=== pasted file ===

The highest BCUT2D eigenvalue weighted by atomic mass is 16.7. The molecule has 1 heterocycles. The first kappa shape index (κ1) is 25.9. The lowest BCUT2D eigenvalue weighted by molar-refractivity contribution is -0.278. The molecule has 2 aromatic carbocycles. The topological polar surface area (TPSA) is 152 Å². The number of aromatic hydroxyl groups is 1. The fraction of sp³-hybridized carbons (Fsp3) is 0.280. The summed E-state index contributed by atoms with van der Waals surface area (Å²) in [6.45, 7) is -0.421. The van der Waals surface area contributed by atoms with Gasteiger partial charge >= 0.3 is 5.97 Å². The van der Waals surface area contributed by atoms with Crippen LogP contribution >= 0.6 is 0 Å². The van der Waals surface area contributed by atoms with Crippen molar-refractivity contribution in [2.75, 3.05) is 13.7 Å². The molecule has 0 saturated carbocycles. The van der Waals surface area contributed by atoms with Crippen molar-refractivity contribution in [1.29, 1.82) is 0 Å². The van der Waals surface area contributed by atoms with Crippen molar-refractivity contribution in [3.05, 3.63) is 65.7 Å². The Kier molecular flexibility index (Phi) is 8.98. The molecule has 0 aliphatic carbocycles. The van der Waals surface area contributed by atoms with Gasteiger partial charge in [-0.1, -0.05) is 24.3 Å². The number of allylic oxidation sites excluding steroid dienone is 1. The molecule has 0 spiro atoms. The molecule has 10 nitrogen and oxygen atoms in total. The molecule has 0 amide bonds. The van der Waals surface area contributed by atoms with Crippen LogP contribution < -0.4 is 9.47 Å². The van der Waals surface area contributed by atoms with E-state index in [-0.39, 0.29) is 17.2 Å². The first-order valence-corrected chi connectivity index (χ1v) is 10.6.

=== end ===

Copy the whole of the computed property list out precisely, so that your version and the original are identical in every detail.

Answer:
The highest BCUT2D eigenvalue weighted by atomic mass is 16.7. The molecule has 1 heterocycles. The first kappa shape index (κ1) is 25.9. The lowest BCUT2D eigenvalue weighted by molar-refractivity contribution is -0.278. The molecule has 2 aromatic carbocycles. The topological polar surface area (TPSA) is 152 Å². The number of aromatic hydroxyl groups is 1. The fraction of sp³-hybridized carbons (Fsp3) is 0.280. The summed E-state index contributed by atoms with van der Waals surface area (Å²) in [6.45, 7) is -0.421. The van der Waals surface area contributed by atoms with Gasteiger partial charge >= 0.3 is 5.97 Å². The van der Waals surface area contributed by atoms with Crippen LogP contribution >= 0.6 is 0 Å². The van der Waals surface area contributed by atoms with Crippen molar-refractivity contribution in [2.75, 3.05) is 13.7 Å². The molecule has 0 saturated carbocycles. The van der Waals surface area contributed by atoms with Crippen molar-refractivity contribution in [1.29, 1.82) is 0 Å². The van der Waals surface area contributed by atoms with Crippen molar-refractivity contribution in [3.05, 3.63) is 65.7 Å². The Kier molecular flexibility index (Phi) is 8.98. The molecule has 0 aliphatic carbocycles. The van der Waals surface area contributed by atoms with Gasteiger partial charge in [-0.1, -0.05) is 24.3 Å². The number of allylic oxidation sites excluding steroid dienone is 1. The molecule has 0 spiro atoms. The molecule has 10 nitrogen and oxygen atoms in total. The molecule has 0 amide bonds. The van der Waals surface area contributed by atoms with Crippen LogP contribution < -0.4 is 9.47 Å². The van der Waals surface area contributed by atoms with E-state index in [-0.39, 0.29) is 17.2 Å². The first-order valence-corrected chi connectivity index (χ1v) is 10.6.